The book did well, and Springer offered to    publish a second edition. I jumped at the opportunity. I could  fix errors in the first edition, and add things  that crossed my mind after the publication  of  the first edition. I joyously  worked  on the second edition, sent the manuscript,    kept to the agreed deadlines.  This is when the story goes  dark.

They sent the manuscript for copy-editing in India to a crew  who was obviously   not trained to edit science   books in general, math books  in particular.

Leaving aside the minor fact that they  did not respect the deadlines they themselves imposed,  what came back to me  was a complete disaster.

I could see that  two different people  worked  on the manuscript, but these two people read different grammar and ponctuation books.     One of them was not  even  in great control of English  because he/she    disagreed with  several  of my linguistic constructions which were OK-ed by Oxford and Webster's Online Dictionaries.  Springer    must at least provide these guys with Internet acces to these dictionaries.

The real tragedy  was that these two  untrained   individuals changed the manuscript, without  asking for my consent.  They changed things to the point that  the  mathematical meaning was  severely affected.  They rewrote definitions in what they believed  was proper English,   in the process creating new and meaningless Mathematics. They changed the fonts I was using with   some other idiotic fonts  which did not distinguish very much between  Latin $v$ and the Greek "nu", $\nu$.  I myself could not make  any sense of my own goddamn  proofs.

I was   extremely upset  and  I made sure  that both NY and Europe    headquarters      were aware of  this intellectual rape I was subjected  to by their  perpetual   search for  profit. Ain't publishing books with them anymore.   They ain't professional anymore. They're selling a load a crap    wrapped  in corporate bullshit. (There are still many  professionals working for the company, but they are smothered by the idiots running this joint.)

Yesterday, I received a letter  from a debt collection  agency hired by Springer for a  $50 bill  for a mysterious charge which they did not bother to detail.  This is adding  insult upon insult  stacked  on injury.    The Springer-US site  has not    information whom to contact about a possible erroneous bill.


This is one fucked-up company and it's a pity because  it has  a great tradition and reputation which it's gradually converting into  a pile of shit,  all in the name  of profit.

 I'm running  out of insults and I think I have already devoted too much of my limited time to this  genuinely fucked up   company, a  shameful  anorexic  shadow of  the former self.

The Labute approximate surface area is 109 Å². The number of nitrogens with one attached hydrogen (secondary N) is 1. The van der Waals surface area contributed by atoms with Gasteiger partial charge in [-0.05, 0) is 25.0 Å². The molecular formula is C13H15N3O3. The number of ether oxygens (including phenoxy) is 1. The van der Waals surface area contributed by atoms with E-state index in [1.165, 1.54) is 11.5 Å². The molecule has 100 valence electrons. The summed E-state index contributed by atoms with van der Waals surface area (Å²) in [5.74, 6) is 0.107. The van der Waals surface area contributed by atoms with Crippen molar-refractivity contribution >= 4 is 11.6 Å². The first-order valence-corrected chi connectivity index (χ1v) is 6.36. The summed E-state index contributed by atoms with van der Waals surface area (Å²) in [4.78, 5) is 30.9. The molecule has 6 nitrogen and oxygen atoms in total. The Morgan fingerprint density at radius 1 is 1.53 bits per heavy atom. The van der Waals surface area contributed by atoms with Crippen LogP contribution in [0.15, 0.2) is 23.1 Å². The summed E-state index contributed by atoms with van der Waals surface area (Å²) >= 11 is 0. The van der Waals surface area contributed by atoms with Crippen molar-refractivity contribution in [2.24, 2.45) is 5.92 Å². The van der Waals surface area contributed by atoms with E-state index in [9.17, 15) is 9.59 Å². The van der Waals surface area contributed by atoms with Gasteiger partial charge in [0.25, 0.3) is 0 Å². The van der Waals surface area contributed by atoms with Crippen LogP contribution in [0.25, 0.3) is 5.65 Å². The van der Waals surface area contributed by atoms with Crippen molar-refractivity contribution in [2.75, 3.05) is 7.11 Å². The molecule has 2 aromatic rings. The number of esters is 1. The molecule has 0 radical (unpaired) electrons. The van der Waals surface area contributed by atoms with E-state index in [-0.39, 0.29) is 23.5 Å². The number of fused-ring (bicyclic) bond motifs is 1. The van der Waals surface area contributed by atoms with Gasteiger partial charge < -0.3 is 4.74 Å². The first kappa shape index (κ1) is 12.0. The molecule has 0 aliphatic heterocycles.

Update, Jan 28, 2013:     Springer has  finally replied to my inquiries  regarding the $50 bill.  It  was a screw-up with my credit card    and I sent them a check.


Wednesday, January 2, 2013

Gauge theory and the variational bicomplex

Hi! Former Notre Dame math student here, posting at Liviu's suggestion to expand on a conversation we were having on Facebook.

Suppose you have a fiber bundle $E \rightarrow M$. Interpret $M$ as "spacetime;" then sections of $E$ are "fields." (Particle dynamics can be recovered by taking $M = \mathbb{R}$.) To set up a classical dynamics on these fields, one writes down a Lagrangian $L$ and associated action functional $S = \int_M L$, then obtains field equations by requiring $\delta S = 0$. When I first read the derivation of these Euler-Lagrange equations in a physics book, I felt like a trick had been played. It wasn't clear to me what the Lagrangian really "was," in a formal mathematical sense, and the formula $\frac{d}{dt}(\delta q) = \delta \dot{q}$ seemed a bit magic.

As usual, the nlab came to my rescue and told me about the "variational bicomplex." (http://ncatlab.org/nlab/show/variational+bicomplex). This is a doubly-graded complex of differential forms on the infinite jet bundle $j_{\infty}(E)$. In particular, any differential form on a finite jet bundle $j_k(E)$ gives you an element of the variational bicomplex via pullback. And both fields and Lagrangians look like forms on finite jet bundles of $E$. A field is a $0$-form on the $0$-jet bundle. A Lagrangian is a bit more complicated- since the action functional is the integral of $L$ over $M$, $L$ must be an $n$-form on $M$... but since its values depend on the 1-jet of the field you're at, it's more like an $n$-form on the $1$-jet bundle.